Condenser microphones are more suitable for picking up on delicate, high-frequency sounds - particularly in studio settings. A condenser mic is often less durable and robust and requires a power source to work. 

Dynamic microphones capture loud sounds and noises and are suitable for environments with lots of background noise. Dynamic mics do not require a power source to operate. 

Frequency response 

A mic’s frequency response tells you what range of audio or sounds a mic can pick up and reproduce. The frequency response of your microphone will affect the unique sound quality that your mic produces. Most microphones have a frequency response range of between 20 Hz and 20kHz. However, some mics will intentionally cut out lower/higher frequency sounds to improve the audio quality of your overall recording.

Best 13 DSLR Microphones

Best budget shotgun mics 

1.Movo VXR10-PRO

Movo VXR10 Pro DSLR microphone
Movo VXR10-Pro

Price: $49.95

Weight & Size: 3.9”, 2.1 oz

Battery: Plug-in power only 

Type of mic: Condenser

Frequency range: 20Hz to 18kHz

Polar pattern: Supercardioid 

Connectivity: 3.5mm TRS and TRRS cables; camera shoe mount with ¼” thread 

Other features:

  • Detachable Rycote Lyre shock mount 
  • Foam & furry windshields to minimize wind noise 
  • Headphone monitoring port
  • Hard shell carrying case

2. Rode VideoMicro 

Rode VideoMicro DSLR mic
Rode VideoMicro

Price: $55.00

Weight & Size: 3”, 1.5 oz

Battery: Plug-in power only 

Type of mic: Condenser

Frequency range: 100Hz t0 20kHz

Polar pattern: Cardioid 

Connectivity: 3.55 mm cable, dual-mono configuration, and camera shoe mount with 3 / 8“ thread 

Other features:

  • Detachable shock mount 
  • Furry windshield to minimize wind noise 
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3. Rode VideoMic Pro 

Rode VideoMic Pro 

Price: $149.00

Weight & Size: 6.69”, 3 oz 

Battery: 70-hour 9V battery 

Type of mic: Condenser

Frequency range: 40Hz to 20kHz

Polar pattern: Supercardioid polar pattern 

Connectivity: 3.5 mm TRS cable & camera shoe mount with 3 / 8“ thread

Other features: 

  • Integrated shock mount that mounts directly to DSLR or boom pole 
  • A windscreen that reduces wind noise 
  • 3-stage gain control 

4. Sennheiser MKE 400 

Sennheiser MKE 400 DSLR Microphone
Sennheiser MKE 400 

Price: $199.95

Weight & Size: 5”, 3.3 oz

Battery: 100 hours AAA batteries  

Type of mic: Condenser

Frequency range: 50 Hz to 20kHz

Polar Pattern: Supercardioid 

Connectivity: 3.5 mm audio cable TRS plug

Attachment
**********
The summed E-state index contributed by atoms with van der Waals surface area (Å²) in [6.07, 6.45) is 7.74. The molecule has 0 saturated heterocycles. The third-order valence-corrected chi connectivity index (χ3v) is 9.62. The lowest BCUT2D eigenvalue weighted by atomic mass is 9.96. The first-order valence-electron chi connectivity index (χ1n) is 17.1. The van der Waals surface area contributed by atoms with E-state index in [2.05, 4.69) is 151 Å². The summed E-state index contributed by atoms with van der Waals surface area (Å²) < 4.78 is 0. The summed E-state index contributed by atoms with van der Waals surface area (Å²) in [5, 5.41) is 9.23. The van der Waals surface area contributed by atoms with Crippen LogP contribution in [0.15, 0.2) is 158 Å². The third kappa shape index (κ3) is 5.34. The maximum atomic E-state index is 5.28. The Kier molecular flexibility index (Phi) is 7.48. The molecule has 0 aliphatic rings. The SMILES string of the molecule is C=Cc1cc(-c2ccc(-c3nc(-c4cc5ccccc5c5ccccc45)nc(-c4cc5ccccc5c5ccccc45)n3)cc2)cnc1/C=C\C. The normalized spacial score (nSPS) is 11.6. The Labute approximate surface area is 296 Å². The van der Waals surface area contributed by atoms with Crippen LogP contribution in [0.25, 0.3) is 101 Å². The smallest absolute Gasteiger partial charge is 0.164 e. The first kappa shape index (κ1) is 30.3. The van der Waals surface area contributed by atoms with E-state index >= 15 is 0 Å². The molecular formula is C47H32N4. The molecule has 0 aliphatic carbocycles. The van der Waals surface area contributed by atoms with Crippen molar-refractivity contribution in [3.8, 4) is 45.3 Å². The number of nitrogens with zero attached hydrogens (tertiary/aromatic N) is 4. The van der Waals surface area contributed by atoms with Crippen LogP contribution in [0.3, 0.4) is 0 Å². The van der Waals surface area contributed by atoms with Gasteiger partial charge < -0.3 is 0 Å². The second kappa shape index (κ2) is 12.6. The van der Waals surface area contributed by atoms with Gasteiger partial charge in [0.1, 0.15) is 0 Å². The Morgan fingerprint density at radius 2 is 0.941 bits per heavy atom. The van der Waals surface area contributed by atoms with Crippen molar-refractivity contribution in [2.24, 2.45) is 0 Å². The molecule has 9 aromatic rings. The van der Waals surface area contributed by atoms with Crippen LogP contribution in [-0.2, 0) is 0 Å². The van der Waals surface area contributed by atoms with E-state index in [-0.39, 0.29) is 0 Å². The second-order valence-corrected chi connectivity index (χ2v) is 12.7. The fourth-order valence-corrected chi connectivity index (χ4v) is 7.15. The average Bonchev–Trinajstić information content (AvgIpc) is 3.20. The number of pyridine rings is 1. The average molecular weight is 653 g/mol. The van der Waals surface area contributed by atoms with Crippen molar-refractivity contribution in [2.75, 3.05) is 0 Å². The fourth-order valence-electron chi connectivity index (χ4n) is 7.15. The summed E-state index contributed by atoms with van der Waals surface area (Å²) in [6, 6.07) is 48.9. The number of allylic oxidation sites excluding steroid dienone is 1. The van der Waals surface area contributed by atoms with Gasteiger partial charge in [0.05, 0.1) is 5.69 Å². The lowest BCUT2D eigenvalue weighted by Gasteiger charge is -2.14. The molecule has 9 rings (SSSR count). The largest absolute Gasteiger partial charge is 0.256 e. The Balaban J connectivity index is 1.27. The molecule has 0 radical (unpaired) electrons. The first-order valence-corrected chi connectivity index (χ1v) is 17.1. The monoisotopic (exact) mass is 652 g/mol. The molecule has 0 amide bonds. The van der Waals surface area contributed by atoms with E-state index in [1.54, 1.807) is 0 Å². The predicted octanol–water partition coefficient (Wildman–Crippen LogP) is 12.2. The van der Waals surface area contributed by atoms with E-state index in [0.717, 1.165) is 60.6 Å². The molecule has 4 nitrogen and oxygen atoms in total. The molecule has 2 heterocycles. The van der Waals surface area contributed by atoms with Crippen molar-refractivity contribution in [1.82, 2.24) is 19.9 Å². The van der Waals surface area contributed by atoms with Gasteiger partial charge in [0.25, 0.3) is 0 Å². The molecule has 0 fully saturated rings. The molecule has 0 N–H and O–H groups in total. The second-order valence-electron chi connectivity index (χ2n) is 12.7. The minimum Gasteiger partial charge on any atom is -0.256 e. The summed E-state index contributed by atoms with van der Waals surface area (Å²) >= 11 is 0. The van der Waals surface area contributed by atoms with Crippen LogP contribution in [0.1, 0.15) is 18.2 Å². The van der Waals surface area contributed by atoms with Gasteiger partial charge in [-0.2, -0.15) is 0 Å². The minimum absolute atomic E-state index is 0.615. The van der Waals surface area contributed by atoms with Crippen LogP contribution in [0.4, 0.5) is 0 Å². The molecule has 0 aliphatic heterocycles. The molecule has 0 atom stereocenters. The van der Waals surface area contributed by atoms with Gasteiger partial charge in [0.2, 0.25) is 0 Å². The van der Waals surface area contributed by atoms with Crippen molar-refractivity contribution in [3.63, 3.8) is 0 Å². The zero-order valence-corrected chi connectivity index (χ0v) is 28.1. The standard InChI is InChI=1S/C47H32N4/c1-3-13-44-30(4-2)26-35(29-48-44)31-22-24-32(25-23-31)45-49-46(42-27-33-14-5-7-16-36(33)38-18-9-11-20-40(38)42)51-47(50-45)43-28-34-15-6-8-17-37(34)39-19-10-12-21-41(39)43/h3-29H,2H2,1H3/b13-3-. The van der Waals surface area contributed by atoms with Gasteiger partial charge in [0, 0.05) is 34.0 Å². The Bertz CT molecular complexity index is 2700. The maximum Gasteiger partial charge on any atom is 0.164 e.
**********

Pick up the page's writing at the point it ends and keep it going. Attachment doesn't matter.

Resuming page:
Other features: 

  • Integral wind protection 
  • Built-in shock absorption 
  • Headphone monitoring port 
  • 3 stage gain control 

Most versatile shotgun mics

5. Canon DM-E1

Canon DM-E1 DSLR mic for cameras
Canon DM-E1

Price: $239.00

Weight & Size: 5.1”, 3.9oz 

Battery: 1 x CR2032 button-type lithium cell battery  

Type of mic: Condenser 

Frequency range: 50Hz to 16,000kHz 

Polar Pattern: Cardioid (Directional) - but with adjustability 

Connectivity: 3.5mm plug 

Other features: 

  • 3 pickup settings for different recording scenarios (shotgun, 90 degrees, and 120 degrees)
  • Included windscreen

6. Rode VideoMic NTG

Rode VideoMic NTG DSLR microphone
Rode VideoMic NTG

Price: $249.00 

Weight & Size: 6.73”, 3.32oz 

Battery: 30 hour USB rechargeable  

Type of mic: Condenser 

Frequency range: 20 Hz to 20kHz

Polar Pattern: Supercardioid

Connectivity: 3.5mm TRS 

Other features: 

  • Headphone monitoring jack 
  • Shockmount with sliding rail and cable management

Best overall shotgun mics 

7. Rode VideoMic Pro+ 

Rode VideoMic Pro+  DSLR mic for cameras
Rode VideoMic Pro+ 

Price: $270.00 

Weight & Size: 6.69”, 4.3oz

Battery: 100 hour removable battery, AAs or USB 

Type of mic: Condenser

Frequency range: 20 Hz - 20 kHz 

Polar pattern: Supercardioid polar pattern 

Connectivity: 3.5mm TRS output cable 

Other features: 

  • On-camera and boom pole mounting 
  • Integrated shock mount that reduces noise from vibrations 
  • Windscreen design that minimizes wind noise 
  • 3-stage adjustable gain control for -10db up to 20db 
  • Automatic power function (turns mic off when disconnected) 

8. Shure VP83F LensHopper 

Shure VP83F LensHopper DSLR microphone
Shure VP83F LensHopper 

Price: $329.00

Weight & Size: 6.6”, 7.6 oz

Battery: 10 hours AA batteries  

Type of mic: Condenser

Frequency range: 50Hz to 20kHz 

Polar Pattern: Supercardioid 

Connectivity: 3.5mm TRS plug 

Other features: 

  • Integrated WAV audio recorder 
  • Dedicated headphone jack 
  • Can record directly to a microSDHC card 
  • Adjustable gain levels 
  • Integrated shock mount 
  • Foam windscreen 

Best Lavalier Microphones for Beginners 

9. Rode RodeLink Wireless Filmmaker 

Rode RodeLink Wireless Filmmaker microphone
Rode RodeLink Wireless Filmmaker 

Price: $399.00

Weight & Size: Receiver - 2.6 x 4.4 x 2” and 6.7 oz, Transmitter - 2.6 x 4.4 x 1.6” and 6.7 oz, and mic weighs 0.04oz 

Battery: Up to 30 hours on 2 AA batteries, and can also be powered by USB or wall power source 

Mic type: Condenser 

Frequency range: 60 Hz to 18kHz 

Polar Pattern: Omnidirectional 

Connectivity: Wireless and 3.5 mm output to connect to DSLR audio input 

Other features: 

  • Transmitter and receiver pre-paired 
  • Up to 8 systems can operate simultaneously in one location 
  • 3 gain adjustments to accommodate all mic levels 

Best Lavalier Microphones for Professionals

10. Sennheiser EW 112 G4 B